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PLoS Pathog. 2015 May 7;11(5):e1004891. doi: 10.1371/journal.ppat.1004891. eCollection 2015 May.

Staphylococcus aureus Survives with a Minimal Peptidoglycan Synthesis Machine but Sacrifices Virulence and Antibiotic Resistance.

Author information

1
Laboratory of Bacterial Cell Biology, Instituto de Tecnologia Química e Biológica António Xavier, Universidade Nova de Lisboa, Oeiras, Portugal.
2
Laboratory of Bacterial Cell Surface and Pathogenesis, Instituto de Tecnologia Química e Biológica António Xavier, Universidade Nova de Lisboa, Oeiras, Portugal; Laboratory of Genes and Development, Department of Biochemistry, University of Oxford, Oxford, United Kingdom.
3
Instituto Gulbenkian de Ciência, Oeiras, Portugal.
4
W. Harry Feinstone Department of Molecular Microbiology and Immunology, Johns Hopkins Bloomberg School of Public Health, Baltimore, Maryland, United States of America; The University of Sheffield, Department of Molecular Biology and Biotechnology, Western Bank, Sheffield, United Kingdom.
5
Merck Research Laboratories IT, Boston, Massachusetts, United States of America.
6
Infectious Disease Research, Merck Research Laboratories, Kenilworth, New Jersey, United States of America.
7
Laboratory of Bacterial Cell Surface and Pathogenesis, Instituto de Tecnologia Química e Biológica António Xavier, Universidade Nova de Lisboa, Oeiras, Portugal.
8
Laboratory of Genes and Development, Department of Biochemistry, University of Oxford, Oxford, United Kingdom.

Abstract

Many important cellular processes are performed by molecular machines, composed of multiple proteins that physically interact to execute biological functions. An example is the bacterial peptidoglycan (PG) synthesis machine, responsible for the synthesis of the main component of the cell wall and the target of many contemporary antibiotics. One approach for the identification of essential components of a cellular machine involves the determination of its minimal protein composition. Staphylococcus aureus is a Gram-positive pathogen, renowned for its resistance to many commonly used antibiotics and prevalence in hospitals. Its genome encodes a low number of proteins with PG synthesis activity (9 proteins), when compared to other model organisms, and is therefore a good model for the study of a minimal PG synthesis machine. We deleted seven of the nine genes encoding PG synthesis enzymes from the S. aureus genome without affecting normal growth or cell morphology, generating a strain capable of PG biosynthesis catalyzed only by two penicillin-binding proteins, PBP1 and the bi-functional PBP2. However, multiple PBPs are important in clinically relevant environments, as bacteria with a minimal PG synthesis machinery became highly susceptible to cell wall-targeting antibiotics, host lytic enzymes and displayed impaired virulence in a Drosophila infection model which is dependent on the presence of specific peptidoglycan receptor proteins, namely PGRP-SA. The fact that S. aureus can grow and divide with only two active PG synthesizing enzymes shows that most of these enzymes are redundant in vitro and identifies the minimal PG synthesis machinery of S. aureus. However a complex molecular machine is important in environments other than in vitro growth as the expendable PG synthesis enzymes play an important role in the pathogenicity and antibiotic resistance of S. aureus.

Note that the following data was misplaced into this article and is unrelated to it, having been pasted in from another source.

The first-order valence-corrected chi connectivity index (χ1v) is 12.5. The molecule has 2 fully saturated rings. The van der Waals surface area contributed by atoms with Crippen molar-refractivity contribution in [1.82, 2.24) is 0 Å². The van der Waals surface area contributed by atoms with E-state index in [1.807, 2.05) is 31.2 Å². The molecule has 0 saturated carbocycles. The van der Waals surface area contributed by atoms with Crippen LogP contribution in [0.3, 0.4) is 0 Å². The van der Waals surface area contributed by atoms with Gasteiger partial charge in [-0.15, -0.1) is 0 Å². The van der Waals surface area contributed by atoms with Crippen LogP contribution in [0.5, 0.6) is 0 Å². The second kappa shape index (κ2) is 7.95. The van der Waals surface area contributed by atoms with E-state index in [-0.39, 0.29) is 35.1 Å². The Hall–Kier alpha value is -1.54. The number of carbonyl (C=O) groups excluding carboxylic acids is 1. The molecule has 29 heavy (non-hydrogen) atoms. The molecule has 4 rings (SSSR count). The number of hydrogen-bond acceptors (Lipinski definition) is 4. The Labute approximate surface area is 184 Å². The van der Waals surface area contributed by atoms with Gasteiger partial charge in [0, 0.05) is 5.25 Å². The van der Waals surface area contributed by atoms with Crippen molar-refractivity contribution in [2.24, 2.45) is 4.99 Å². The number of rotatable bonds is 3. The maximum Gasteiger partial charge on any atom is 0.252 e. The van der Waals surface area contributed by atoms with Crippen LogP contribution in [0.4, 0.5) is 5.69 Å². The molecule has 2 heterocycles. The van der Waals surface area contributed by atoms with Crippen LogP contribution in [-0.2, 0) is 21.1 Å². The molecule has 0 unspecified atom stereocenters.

PMID:
25951442
PMCID:
PMC4423922
DOI:
10.1371/journal.ppat.1004891
[Indexed for MEDLINE]
Free PMC Article

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